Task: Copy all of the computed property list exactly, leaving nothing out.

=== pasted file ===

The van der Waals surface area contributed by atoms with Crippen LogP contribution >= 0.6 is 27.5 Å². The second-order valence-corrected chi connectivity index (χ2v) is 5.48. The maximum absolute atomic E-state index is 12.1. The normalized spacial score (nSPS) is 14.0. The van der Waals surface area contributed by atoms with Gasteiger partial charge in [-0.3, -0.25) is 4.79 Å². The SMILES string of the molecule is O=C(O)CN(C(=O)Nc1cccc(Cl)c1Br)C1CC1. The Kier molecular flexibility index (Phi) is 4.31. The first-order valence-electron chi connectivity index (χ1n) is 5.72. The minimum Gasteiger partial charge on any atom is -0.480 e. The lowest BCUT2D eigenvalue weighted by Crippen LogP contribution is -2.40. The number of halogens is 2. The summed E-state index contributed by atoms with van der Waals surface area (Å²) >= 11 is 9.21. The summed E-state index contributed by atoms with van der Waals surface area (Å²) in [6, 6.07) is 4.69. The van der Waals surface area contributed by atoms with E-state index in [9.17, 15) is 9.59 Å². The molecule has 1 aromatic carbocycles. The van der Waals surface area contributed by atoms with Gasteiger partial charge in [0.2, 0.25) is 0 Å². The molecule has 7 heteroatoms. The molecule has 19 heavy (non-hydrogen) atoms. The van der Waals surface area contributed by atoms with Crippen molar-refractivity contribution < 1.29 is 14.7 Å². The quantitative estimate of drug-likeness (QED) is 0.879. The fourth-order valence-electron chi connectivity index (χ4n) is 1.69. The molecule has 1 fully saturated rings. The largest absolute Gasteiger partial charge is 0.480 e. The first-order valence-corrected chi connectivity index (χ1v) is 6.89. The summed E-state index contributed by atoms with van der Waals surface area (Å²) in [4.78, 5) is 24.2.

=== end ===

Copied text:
The van der Waals surface area contributed by atoms with Crippen LogP contribution >= 0.6 is 27.5 Å². The second-order valence-corrected chi connectivity index (χ2v) is 5.48. The maximum absolute atomic E-state index is 12.1. The normalized spacial score (nSPS) is 14.0. The van der Waals surface area contributed by atoms with Gasteiger partial charge in [-0.3, -0.25) is 4.79 Å². The SMILES string of the molecule is O=C(O)CN(C(=O)Nc1cccc(Cl)c1Br)C1CC1. The Kier molecular flexibility index (Phi) is 4.31. The first-order valence-electron chi connectivity index (χ1n) is 5.72. The minimum Gasteiger partial charge on any atom is -0.480 e. The lowest BCUT2D eigenvalue weighted by Crippen LogP contribution is -2.40. The number of halogens is 2. The summed E-state index contributed by atoms with van der Waals surface area (Å²) >= 11 is 9.21. The summed E-state index contributed by atoms with van der Waals surface area (Å²) in [6, 6.07) is 4.69. The van der Waals surface area contributed by atoms with E-state index in [9.17, 15) is 9.59 Å². The molecule has 1 aromatic carbocycles. The van der Waals surface area contributed by atoms with Gasteiger partial charge in [0.2, 0.25) is 0 Å². The molecule has 7 heteroatoms. The molecule has 19 heavy (non-hydrogen) atoms. The van der Waals surface area contributed by atoms with Crippen molar-refractivity contribution < 1.29 is 14.7 Å². The quantitative estimate of drug-likeness (QED) is 0.879. The fourth-order valence-electron chi connectivity index (χ4n) is 1.69. The molecule has 1 fully saturated rings. The largest absolute Gasteiger partial charge is 0.480 e. The first-order valence-corrected chi connectivity index (χ1v) is 6.89. The summed E-state index contributed by atoms with van der Waals surface area (Å²) in [4.78, 5) is 24.2.